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'Slow Horses' Season 3 director on Gary Oldman's 'interesting' tell when a scene's not working

The Apple TV+ hit continues to be one of the most engaging, thrilling and hysterical shows to watch

'Slow Horses' Season 3 director on Gary Oldman's 'interesting' tell when a scene's not working (Apple TV+)
'Slow Horses' Season 3 director on Gary Oldman's 'interesting' tell when a scene's not working (Apple TV+)

Slow Horses continues to be a highlight in the British spy genre and Season 3 director, Saul Metzstein, continues to elevate Will Smith's thrilling and incredibly funny series, starring Gary Oldman, Jack Lowden, Kristin Scott Thomas and Saskia Reeves.

"I liked the ambition and the scale of it, I have to say," Metzstein told Yahoo Canada about coming onto the project this season.

"You can do big stuff within it and it's got really good characters, and it's funny."

Apple TV+

Watch Slow Horses on Apple TV+. Start watching with 7 days free, then $12.99 a month.

$13 at Apple TV+

The director cites a scene in the very opening moments of the season, set in Istanbul, Turkey. It sets up a leak of a "sensitive file," Footprint, with a chase sequence involving boats and a car chase. It all ends with Katherine Waterston's character, MI5 agent Alison Dunn, falling to her death, with former head of security at the British embassy in Istanbul, Sean Donovan (Ṣọpẹ Dìrísù), looking down at her.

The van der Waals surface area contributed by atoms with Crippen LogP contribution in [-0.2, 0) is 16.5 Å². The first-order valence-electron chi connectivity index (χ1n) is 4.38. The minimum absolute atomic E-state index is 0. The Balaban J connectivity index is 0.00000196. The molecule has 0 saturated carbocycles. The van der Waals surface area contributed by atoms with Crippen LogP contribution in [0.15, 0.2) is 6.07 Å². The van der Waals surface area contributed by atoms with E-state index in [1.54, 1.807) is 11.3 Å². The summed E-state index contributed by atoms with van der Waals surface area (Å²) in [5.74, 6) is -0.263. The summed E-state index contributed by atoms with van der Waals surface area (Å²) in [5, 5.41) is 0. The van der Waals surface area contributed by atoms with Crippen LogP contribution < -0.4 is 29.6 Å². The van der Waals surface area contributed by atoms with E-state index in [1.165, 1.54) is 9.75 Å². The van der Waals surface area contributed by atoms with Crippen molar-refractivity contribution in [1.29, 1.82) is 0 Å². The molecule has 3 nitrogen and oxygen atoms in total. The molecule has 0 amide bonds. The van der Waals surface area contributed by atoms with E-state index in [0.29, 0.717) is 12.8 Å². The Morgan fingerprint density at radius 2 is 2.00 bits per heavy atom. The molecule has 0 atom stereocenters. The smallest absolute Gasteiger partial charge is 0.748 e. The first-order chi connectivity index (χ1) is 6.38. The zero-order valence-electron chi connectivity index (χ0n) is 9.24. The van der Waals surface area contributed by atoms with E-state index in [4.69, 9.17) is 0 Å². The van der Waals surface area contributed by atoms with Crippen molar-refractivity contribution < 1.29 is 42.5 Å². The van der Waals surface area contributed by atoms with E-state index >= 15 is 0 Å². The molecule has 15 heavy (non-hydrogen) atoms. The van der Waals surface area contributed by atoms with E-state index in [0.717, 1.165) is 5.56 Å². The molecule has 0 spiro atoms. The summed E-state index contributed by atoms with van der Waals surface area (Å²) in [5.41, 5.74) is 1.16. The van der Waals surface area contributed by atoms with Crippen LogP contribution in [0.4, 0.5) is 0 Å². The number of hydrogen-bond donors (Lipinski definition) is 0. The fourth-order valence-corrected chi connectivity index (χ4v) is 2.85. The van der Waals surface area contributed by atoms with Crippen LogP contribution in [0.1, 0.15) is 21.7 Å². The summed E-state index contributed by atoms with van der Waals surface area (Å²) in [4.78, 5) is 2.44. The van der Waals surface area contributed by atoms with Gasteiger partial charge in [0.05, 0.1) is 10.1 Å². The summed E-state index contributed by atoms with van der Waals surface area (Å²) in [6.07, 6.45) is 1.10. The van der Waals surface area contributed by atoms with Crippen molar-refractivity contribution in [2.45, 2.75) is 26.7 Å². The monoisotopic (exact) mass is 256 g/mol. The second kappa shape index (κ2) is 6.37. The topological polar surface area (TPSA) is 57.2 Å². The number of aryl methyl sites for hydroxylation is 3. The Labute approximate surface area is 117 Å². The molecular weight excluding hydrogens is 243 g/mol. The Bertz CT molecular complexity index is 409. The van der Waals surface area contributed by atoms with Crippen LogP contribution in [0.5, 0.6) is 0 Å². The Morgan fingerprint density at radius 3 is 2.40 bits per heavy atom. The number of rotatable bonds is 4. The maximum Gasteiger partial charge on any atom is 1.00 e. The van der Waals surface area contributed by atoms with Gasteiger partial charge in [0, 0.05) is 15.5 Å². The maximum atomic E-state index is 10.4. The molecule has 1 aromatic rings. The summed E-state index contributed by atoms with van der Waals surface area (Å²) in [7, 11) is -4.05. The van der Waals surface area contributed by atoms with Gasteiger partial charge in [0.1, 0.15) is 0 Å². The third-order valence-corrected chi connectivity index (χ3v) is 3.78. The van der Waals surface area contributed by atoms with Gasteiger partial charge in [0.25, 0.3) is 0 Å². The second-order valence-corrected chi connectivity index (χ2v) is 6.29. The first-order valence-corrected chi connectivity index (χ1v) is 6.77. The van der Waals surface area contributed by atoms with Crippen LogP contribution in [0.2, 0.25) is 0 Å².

"Every director wants to shoot a sequence like that, that we shot in Istanbul," Metzstein said.

Filming with Gary Oldman: 'You can see it when it's not going to work'

While Metzstein is new to Slow Horses much of his cast has had years to sit with their character, working to embody these roles. The director said this is a circumstance where he gave the actors space and "[acknowledged] their ownership of the characters."

"One of the things I do personally, I almost never storyboard anything like that, I need to keep it just a little bit free for these people," he said.

"Very rarely is it annoying that somebody else owns the character. The annoying one is when they don't own the character. That's the one that kills you. These are all very good actors and it's a successful program, so they're already happy doing these parts. ... I think it's just giving them space, also being able to adapt very quickly."

Gary Oldman in
Gary Oldman in "Slow Horses," now streaming on Apple TV+.

Talking about Oldman in particular, Metzstein said the actor does something "interesting," where the director could see something doesn't work.

"He's not the guy who will come and say, 'This doesn't work. I'm not doing this,'" Metzstein said. "He is very respectful of directors, he just doesn't behave like that, but you can see it when it's not going to work."

"What you have to do then is think of something to really not ruin the story, not ruin what the scene is about, but some other way of doing it. In this kind of situation, you have to be very alert and able to improvise, in that sense. That to me it was crucial. But I think in normal television, you actually have to be able to do that anyway, because normal television tends to be shot so quickly that you can plan all you like, but in the end somebody says 'Well you've got 10 minutes.' ... I've certainly shot a lot of much cheaper television than this, which is good training for being alive in television."

Rosalind Eleazar and Christopher Chung in
Rosalind Eleazar and Christopher Chung in "Slow Horses," now streaming on Apple TV+.